The Woodland Trust is celebrating 25 years managing Glen Finglas Estate in The Trossachs. Once a heavily grazed sheep farm, the landscape is now diverse and thriving. As the nation gets the woodland creation bug ahead of COP26 in Glasgow, Glen Finglas offers a glimpse of what the future may hold for land whose revival journey is only just getting underway.

Woodland Trust Scotland’s new director Alastair Seaman said:

“Ideas such as rewilding and reforesting have a high profile today. People increasingly see the urgency to create more woodland to counter the climate and biodiversity crises. Glen Finglas has had a 25-year head start. What you see here now is what much of the country might look like in future, as more and more land is revived. I am thinking of places such as Langholm where the community has taken ownership, the Clyde Climate Forest being created in Glasgow and its surrounding council areas, and hundreds of schemes on crofts, farms and estates across the country."

The Glen Finglas Estate was a hill farm that had been heavily grazed by sheep for generations when the Woodland Trust acquired it in 1996 with help from the National Lottery Heritage Fund.

Covering more than 4,800ha of mountain and moorland, it is the largest of the Trust's sites across the UK.

Over a million native trees have been planted and some 1,800ha of new native woodland created. Over 100ha of peatland has been restored. The estate now welcomes more people and is home to more wildlife. The Trust maintains its own herds of cattle and sheep to manage open areas including woodland pasture.

Car parks, waymarked trails and a visitor gateway building have all improved opportunities for the public to access and enjoy the site, which is part of The Great Trossachs Forest National Nature Reserve.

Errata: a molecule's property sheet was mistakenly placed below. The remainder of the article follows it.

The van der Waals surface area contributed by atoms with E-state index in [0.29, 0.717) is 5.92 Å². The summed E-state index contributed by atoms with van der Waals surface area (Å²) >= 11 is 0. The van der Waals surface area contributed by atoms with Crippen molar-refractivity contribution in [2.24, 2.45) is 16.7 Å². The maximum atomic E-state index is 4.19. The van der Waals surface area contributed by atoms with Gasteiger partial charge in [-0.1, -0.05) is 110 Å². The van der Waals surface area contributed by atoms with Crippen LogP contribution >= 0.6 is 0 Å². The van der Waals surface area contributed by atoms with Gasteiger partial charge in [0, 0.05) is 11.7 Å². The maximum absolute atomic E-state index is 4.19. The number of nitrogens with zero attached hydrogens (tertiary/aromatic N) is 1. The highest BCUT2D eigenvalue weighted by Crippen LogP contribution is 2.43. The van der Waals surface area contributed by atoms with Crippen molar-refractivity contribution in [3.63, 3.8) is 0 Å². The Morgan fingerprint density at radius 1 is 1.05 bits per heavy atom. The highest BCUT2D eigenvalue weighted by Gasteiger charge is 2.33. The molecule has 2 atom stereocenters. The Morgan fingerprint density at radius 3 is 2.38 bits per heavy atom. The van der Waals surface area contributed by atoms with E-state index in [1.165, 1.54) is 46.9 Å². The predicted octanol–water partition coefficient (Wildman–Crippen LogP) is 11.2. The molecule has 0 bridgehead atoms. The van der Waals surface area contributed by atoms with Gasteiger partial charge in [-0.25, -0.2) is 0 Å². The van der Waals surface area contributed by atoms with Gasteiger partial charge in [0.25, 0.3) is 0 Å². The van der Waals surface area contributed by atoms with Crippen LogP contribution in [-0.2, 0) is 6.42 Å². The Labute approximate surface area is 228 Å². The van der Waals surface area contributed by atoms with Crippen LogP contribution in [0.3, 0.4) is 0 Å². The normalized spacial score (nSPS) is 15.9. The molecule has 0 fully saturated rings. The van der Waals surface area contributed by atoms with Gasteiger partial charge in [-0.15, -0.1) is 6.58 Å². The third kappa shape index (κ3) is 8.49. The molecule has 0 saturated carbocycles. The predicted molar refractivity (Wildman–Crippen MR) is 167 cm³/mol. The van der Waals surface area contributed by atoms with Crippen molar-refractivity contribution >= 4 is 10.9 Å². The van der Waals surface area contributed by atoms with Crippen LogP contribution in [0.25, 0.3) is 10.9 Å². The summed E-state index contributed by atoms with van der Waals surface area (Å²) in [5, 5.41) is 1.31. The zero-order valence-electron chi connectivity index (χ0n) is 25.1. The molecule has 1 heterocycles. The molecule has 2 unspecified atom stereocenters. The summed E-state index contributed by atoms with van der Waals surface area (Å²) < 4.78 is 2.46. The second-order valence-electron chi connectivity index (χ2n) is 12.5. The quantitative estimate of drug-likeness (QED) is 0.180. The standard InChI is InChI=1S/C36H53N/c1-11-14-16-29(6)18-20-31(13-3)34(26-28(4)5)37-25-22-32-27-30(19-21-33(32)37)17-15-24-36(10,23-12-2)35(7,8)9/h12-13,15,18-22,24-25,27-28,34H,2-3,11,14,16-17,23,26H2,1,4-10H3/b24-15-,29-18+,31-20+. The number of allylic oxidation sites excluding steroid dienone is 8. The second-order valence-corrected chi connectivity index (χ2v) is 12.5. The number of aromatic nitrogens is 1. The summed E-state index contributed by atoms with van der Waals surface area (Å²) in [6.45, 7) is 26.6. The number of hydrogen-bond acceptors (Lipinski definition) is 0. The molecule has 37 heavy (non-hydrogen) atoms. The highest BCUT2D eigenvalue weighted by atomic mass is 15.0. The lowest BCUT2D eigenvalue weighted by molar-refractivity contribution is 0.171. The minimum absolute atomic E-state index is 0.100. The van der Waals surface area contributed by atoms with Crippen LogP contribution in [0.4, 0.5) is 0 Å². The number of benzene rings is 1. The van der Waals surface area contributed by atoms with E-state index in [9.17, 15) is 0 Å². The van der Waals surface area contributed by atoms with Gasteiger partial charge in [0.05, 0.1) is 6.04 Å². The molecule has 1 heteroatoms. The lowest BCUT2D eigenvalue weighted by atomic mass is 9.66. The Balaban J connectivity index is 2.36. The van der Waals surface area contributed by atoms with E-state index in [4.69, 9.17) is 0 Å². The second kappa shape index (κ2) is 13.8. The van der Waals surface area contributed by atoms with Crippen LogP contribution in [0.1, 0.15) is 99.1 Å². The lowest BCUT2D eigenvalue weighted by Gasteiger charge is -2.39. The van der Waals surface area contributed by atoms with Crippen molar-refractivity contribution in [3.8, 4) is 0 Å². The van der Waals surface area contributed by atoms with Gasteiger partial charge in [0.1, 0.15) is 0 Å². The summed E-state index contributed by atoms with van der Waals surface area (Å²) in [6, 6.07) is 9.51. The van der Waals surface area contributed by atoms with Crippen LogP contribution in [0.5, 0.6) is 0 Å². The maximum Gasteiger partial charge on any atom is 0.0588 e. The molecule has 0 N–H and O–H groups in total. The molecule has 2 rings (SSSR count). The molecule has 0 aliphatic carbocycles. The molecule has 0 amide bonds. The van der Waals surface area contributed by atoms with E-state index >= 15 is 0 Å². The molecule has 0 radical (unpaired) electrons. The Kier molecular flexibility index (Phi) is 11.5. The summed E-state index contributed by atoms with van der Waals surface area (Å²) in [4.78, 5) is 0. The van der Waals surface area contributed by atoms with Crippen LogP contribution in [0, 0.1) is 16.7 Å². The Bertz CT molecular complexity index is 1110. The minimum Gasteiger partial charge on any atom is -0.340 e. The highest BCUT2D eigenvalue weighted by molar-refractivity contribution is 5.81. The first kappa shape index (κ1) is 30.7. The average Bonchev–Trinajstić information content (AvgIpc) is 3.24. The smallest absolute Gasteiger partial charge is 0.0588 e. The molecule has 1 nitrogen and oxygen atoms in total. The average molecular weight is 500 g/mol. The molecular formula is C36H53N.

Alastair Seaman said:

“Our future plans are for more of the same: increased woodland cover, more peatland restoration, and extended path networks. Glen Finglas will continue to be a haven for people and wildlife as well as locking up carbon in its woods and peat bogs; to help in the fight against climate change.”

Due to uncertainty over Covid restrictions, silver anniversary celebrations are being split between online elements in 2021 and on the ground events in 2022.

Check out the dedicated webpage for more information on what has been achieved over the last quarter century, including a short video.

#25YearsGlenFinglas is the twitter hashtag for online celebrat​ions.

Finglas Facts

Together with neighbouring land owned by RSPB, and Forest and Land Scotland, Glen Finglas Estate makes up The Great Trossachs Forest National Nature Reserve, which is as big as Glasgow.

Glen Finglas has nine waymarked paths totalling 59km and connects with The Great Trossachs Path between Inversnaid and Callander. Paths range from a family-friendly play trail to more challenging routes high up in the glen.

Many of Glen Finglas’ ancient trees have ‘flying’ or ‘cuckoo’ rowans growing out of crevices: one tree growing on another.

Wildlife at the site includes black grouse, beaver, golden eagle, pine marten, otter and red squirrel plus rare "badger-faced" red deer - a local strain with light coloured coats, hooves and face markings.

Notes to editors

For further information contact George Anderson on 07770 700631.

Woodland Trust Scotland is part of the largest woodland conservation charity in the UK. The Woodland Trust has over 500,000 supporters. It wants to see a UK rich in native woods and trees for people and wildlife.

The Trust has three key aims:

  1. protect ancient woodland which is rare, unique and irreplaceable
  2. restoration of damaged ancient woodland, bringing precious pieces of our natural history back to life
  3. plant native trees and woods with the aim of creating resilient landscapes for people and wildlife.

Established in 1972, the Woodland Trust now has over 1,000 sites in its care covering over 29,000 hectares. In 1984, the Trust acquired its first wood in Scotland. Today it owns and cares for some 60 sites covering more than 8,000 hectares across Scotland. Access to its woods is free.